Celebrating women in STEM
The key to progress has always been science. It has led to the modern world we see today, and yet women are deprived from this field of study. They have been belittled and pushed aside for so long that many still consider science and technology to be a male centric interest. But today, we are focusing on women who triumphed against all odds and have changed the world for the better.
Dr Firdausi Qadri is possibly one of the most highly decorated Bangladeshi women in STEM. She's an emeritus scientist and the senior director for the Infectious Diseases Division at the International Centre for Diarrhoeal Disease Research (icddr,b). She's has over 25 years of experience developing cholera vaccines and studying the immune responses of people with infectious diseases.
She's also a recipient of the "Christophe Merieux Prize" in 2012. She earned a 500,000 euros as the prize money. With this money, she started her own research institute named "ideSHi". In 2020, she won the L'Oreal-Unesco for Women in Science Awards for the Asia-Pacific region for her contribution to understanding and preventing infectious. She also won a 100,000 euro cash prize which she used to expand ideSHi operations even further.
In 2021, Dr Firdausi Qadri, was honoured with the Ramon Magsaysay Award.
Salma Sultana is a veterinarian, entrepreneur, researcher and recipient of the 2020 Norman Borlaug Award. She is also listed in the top 100 Asian Scientists list for her innovative model of providing veterinary outreach, treatment, and education to thousands of farmers in Bangladesh.
In 2014, she started an outdoor veterinary hospital named Model Livestock Institute Veterinary Hospital, which is engaged with treatment and services for domestic animals. In 2018, she started VetSheba, a call centre and online service that allows farmers to directly connect with a doctor or expert consultant. She's also the founder of the Model Livestock Advancement Foundation, a non-profit organization that focus on animal healthcare, women empowerment, food security and safety.
Dr Samia Subrina is a professor of Electrical and Electronic Engineering (EEE) at the Bangladesh University of Engineering Technology (BUET). Dr Subrina's research focuses on nanotechnology, modelling thermal transport of nanomaterials, modelling and characterising the electronic properties of nanomaterials, device and material characterisation as well as renewable energy.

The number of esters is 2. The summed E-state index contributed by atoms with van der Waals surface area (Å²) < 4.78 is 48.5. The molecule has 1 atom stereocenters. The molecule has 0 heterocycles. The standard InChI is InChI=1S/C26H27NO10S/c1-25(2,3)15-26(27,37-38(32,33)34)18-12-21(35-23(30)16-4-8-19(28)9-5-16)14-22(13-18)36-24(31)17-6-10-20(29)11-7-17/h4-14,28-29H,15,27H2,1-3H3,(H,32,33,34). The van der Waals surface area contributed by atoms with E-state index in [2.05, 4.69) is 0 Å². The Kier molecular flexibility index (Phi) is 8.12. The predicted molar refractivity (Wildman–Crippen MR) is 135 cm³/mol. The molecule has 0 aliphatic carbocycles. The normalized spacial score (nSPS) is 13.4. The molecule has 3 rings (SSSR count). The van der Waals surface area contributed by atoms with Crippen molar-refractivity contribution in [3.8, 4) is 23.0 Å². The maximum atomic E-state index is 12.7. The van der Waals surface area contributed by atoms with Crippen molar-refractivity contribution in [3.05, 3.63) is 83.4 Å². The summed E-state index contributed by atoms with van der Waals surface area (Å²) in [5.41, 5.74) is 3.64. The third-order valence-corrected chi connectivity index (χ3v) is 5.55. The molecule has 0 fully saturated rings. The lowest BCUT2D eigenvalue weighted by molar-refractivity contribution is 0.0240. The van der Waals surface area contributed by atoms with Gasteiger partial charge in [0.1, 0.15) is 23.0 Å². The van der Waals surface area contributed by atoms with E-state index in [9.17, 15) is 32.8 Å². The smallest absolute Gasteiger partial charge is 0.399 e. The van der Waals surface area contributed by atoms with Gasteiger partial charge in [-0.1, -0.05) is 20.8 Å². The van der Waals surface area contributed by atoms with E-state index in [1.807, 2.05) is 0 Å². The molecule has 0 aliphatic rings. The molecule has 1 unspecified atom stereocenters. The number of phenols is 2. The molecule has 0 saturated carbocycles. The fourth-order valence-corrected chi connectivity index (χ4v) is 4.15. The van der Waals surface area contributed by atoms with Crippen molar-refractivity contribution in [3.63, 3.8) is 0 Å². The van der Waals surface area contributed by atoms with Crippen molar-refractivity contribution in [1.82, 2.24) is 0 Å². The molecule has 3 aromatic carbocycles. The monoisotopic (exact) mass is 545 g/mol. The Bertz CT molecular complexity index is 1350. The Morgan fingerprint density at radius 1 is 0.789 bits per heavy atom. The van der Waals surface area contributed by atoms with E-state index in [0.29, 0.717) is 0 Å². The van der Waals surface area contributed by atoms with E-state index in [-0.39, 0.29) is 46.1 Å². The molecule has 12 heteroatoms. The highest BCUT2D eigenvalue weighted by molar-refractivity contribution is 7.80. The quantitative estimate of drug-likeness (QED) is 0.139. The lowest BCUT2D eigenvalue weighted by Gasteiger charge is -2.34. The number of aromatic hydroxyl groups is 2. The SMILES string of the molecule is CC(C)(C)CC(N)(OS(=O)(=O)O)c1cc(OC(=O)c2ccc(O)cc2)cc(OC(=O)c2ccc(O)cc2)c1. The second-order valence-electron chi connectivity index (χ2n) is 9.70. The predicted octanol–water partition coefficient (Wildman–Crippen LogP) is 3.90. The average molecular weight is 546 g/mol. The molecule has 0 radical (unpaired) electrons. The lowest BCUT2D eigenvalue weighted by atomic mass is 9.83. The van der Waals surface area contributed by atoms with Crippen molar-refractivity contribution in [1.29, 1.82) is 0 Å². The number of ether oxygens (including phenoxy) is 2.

Nanotechnology is a new and exciting field of study. It's certainly one of the lesser known scientific fields in Bangladesh. But that only motivated Dr Subrina to pursue nanotechnology even further. She won the 2020 OWSD-Elsevier Foundation Award for Early-Career Women Scientists in the Developing World, for her research on the properties and uses of nanomaterials. She was also placed in the 6th edition of the Asian Scientist 100 list.
Dr Jennifer Doudna is easily one of the greatest scientists alive today. She's currently a Professor of Biochemistry at UC Berkeley. But she also happens to be a Nobel Laureate. Jennifer Doudna, along with Emmanuelle Charpentier, shared the 2020 Nobel Prize in Chemistry for their co-development of CRISPR-Cas9, a revolutionary gene-editing tool that allows scientists to rewrite DNA.
Her discovery of CRISPR-Cas9 (bacterial enzymes that control microbial immunity) is considered one of the most important discoveries in the history of biology. She's been named one of the Time 100 most influential people in 2015 and she was listed as a runner –up for Time Person of the Year in 2016. She's also a recipient of several prestigious awards and fellowships including the Alan T. Waterman Award (2000), the Canada Gairdner International Award (2016), and the Japan Prize (2017).
Dr Nina Tandon is a biomedical engineer who is changing the world of cell science. She's also the founder and CEO of EpiBone, a company that develops technology to create bone tissue for skeletal reconstruction. This allows practitioners to replace defective bones with healthy bone tissue that was grown in a lab using the patient's stem cells.
Dr Tandon has also utilised a similar method for growing rat hearts in a laboratory settings. In the future, she hopes to figure out a way for scientists to create healthy human organs. Something this cutting edge would forever change the healthcare industry. In 2011, she was named a TED Fellow and in the following year, she was named a senior TED Fellow. She's also a recipient of the Marie Clare's Women on Top Award in 2013 and she's been named as a 2015 Global Thinker by Foreign Policy.